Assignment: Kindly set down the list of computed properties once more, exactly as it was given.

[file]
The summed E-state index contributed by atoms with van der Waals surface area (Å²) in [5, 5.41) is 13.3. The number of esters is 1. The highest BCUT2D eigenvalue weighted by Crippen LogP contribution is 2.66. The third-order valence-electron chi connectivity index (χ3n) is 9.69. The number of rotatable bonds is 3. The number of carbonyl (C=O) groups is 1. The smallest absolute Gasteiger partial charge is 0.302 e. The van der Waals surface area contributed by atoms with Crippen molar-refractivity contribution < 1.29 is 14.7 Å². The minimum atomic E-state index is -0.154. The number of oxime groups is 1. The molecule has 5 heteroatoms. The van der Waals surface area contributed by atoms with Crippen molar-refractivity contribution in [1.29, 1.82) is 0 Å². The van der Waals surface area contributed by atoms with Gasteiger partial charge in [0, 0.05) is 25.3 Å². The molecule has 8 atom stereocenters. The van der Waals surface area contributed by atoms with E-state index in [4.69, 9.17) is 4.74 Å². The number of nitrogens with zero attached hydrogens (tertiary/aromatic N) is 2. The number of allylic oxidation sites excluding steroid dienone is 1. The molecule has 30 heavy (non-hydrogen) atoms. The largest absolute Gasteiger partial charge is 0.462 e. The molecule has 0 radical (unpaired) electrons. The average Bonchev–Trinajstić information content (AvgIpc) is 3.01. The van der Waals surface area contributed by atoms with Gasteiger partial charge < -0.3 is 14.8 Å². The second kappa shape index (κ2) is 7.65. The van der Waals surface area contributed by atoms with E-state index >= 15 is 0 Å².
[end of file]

The summed E-state index contributed by atoms with van der Waals surface area (Å²) in [5, 5.41) is 13.3. The number of esters is 1. The highest BCUT2D eigenvalue weighted by Crippen LogP contribution is 2.66. The third-order valence-electron chi connectivity index (χ3n) is 9.69. The number of rotatable bonds is 3. The number of carbonyl (C=O) groups is 1. The smallest absolute Gasteiger partial charge is 0.302 e. The van der Waals surface area contributed by atoms with Crippen molar-refractivity contribution < 1.29 is 14.7 Å². The minimum atomic E-state index is -0.154. The number of oxime groups is 1. The molecule has 5 heteroatoms. The van der Waals surface area contributed by atoms with Crippen molar-refractivity contribution in [1.29, 1.82) is 0 Å². The van der Waals surface area contributed by atoms with Gasteiger partial charge in [0, 0.05) is 25.3 Å². The molecule has 8 atom stereocenters. The van der Waals surface area contributed by atoms with E-state index in [4.69, 9.17) is 4.74 Å². The number of nitrogens with zero attached hydrogens (tertiary/aromatic N) is 2. The number of allylic oxidation sites excluding steroid dienone is 1. The molecule has 30 heavy (non-hydrogen) atoms. The largest absolute Gasteiger partial charge is 0.462 e. The molecule has 0 radical (unpaired) electrons. The average Bonchev–Trinajstić information content (AvgIpc) is 3.01. The van der Waals surface area contributed by atoms with Gasteiger partial charge < -0.3 is 14.8 Å². The second kappa shape index (κ2) is 7.65. The van der Waals surface area contributed by atoms with E-state index >= 15 is 0 Å².